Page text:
04/14/2018 07:28 EDT | Updated 04/16/2018 16:13 EDT

'The Real Doug Ford': Ontario Liberals Release 1st Election Ad Targeting PC Leader

The party is going on the offensive as polls show them behind.

TORONTO — Ontario's Liberals are drawing lessons from the last U.S. election as they unleash advertising they say aims to expose the "real" Doug Ford and what he would do if elected premier this spring.

As the party unveiled its first ad Friday, senior campaign officials said they want to highlight how a Tory government under Ford would affect Ontario residents, in order to avoid what they believe was a fatal flaw in the attacks aimed at U.S. President Donald Trump during the 2016 presidential election.

Those ads focused too heavily on Trump's personality and it would be a mistake to do the same for Ford, who in many ways is a similar candidate, the officials said.

The first ad, which will air online, on television and radio, says the Progressive Conservative leader would lower corporate taxes while rolling back minimum wage and cutting 40,000 public sector jobs.

Other ads will nonetheless take aim at Ford's character, reviving some of the controversial statements the Toronto politician has made in the past. One ad, whose debut date was not specified, will feature Ford's 2014 comments about a home for children with developmental disabilities.

"We think it's really important that when people make the choice — and it's going to be the starkest choice they've had to make provincially for a long time — that they have the full facts on who Doug Ford really is," Liberal campaign co-chair Deb Matthews said Friday.

Asked why the Liberals would attack Ford right from the start rather than tout their own leader Kathleen Wynne and her record, Matthews said the party's research shows many people don't know much about the newly chosen Tory leader.

Ford has made a point to avoid scrutiny and has publicly said little about his plans for the province, she said.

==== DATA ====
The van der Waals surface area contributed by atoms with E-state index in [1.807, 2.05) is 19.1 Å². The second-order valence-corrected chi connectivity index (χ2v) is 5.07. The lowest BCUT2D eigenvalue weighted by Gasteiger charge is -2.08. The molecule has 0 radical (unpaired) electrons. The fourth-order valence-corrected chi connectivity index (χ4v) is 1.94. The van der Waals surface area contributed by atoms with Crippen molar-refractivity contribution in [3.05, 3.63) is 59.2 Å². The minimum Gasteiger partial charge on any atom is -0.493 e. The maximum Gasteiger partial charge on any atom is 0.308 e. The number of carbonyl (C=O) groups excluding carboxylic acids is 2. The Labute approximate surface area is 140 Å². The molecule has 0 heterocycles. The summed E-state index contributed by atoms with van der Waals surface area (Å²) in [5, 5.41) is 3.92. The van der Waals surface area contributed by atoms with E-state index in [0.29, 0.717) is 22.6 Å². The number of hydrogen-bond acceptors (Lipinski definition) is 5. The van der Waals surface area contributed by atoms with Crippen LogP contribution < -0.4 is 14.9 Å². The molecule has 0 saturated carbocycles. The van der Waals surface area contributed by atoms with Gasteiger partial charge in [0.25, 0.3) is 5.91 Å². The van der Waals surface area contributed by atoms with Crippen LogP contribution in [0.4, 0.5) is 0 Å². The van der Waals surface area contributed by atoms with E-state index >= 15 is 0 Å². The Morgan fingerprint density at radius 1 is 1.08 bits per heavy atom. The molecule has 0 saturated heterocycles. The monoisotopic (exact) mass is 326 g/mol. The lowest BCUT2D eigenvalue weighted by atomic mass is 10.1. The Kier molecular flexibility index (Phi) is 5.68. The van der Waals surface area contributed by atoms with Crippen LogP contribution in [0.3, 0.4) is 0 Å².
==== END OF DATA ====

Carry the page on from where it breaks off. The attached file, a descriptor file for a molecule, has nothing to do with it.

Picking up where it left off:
Liberal campaign officials acknowledged they went on the offensive because polls have consistently predicted a Tory victory. The party is spending the maximum allowed under political advertising rules — $1 million for the period before the campaign begins — on the series, they said.

Ford's campaign said Friday the ad shows the Liberals "have nothing left to offer other than fear and smear."

"We will keep campaigning for the people, and against Kathleen Wynne's 15-year record of waste, corruption, abuse and mismanagement," they said in a statement.

Chris Young/CP
Ontario PC Leader Doug Ford holds a unity rally in Toronto on March 19, 2018.

Ford has not committed to releasing a fully costed platform ahead of the June 7 vote, as he had initially promised, saying only that he would present his policy priorities.

New Democrats also panned the Liberal message, saying Wynne's campaign "launched an angry, desperate ad that definitely doesn't give people any reason to change their minds and vote for her."

Their leader, Andrea Horwath, recently launched her first campaign ad on Facebook, which focuses on "her positive vision for the province," they said, and will eventually release television ads. The NDP said it would run the biggest campaign it has ever run in Ontario.

The Liberals' decision to target Ford is unsurprising given that they face an uphill battle in the election, said Jonathan Malloy, a political science professor at Carleton University.

"Traditionally, when you're behind, you attack more," he said.

Though he questioned the parallels with the U.S. election, Malloy said the Liberals are taking advantage of Ford's status as a newcomer to provincial politics. While a known figure at the municipal level, the former city councillor only won the Tory crown a month ago and has yet to clearly lay out his plans.

"(The Liberals) are trying to frame Mr. Ford before Mr. Ford's really got the chance to fully frame himself and particularly to come up with a full platform," he said.

However, the move could have unintended consequences, he said, noting the ads could instead send voters to the NDP.

CORRECTION: A previous version of this story indicated that Jonathan Malloy is a political science professor at the University of Ottawa. In fact, Malloy is a professor at Carleton University.

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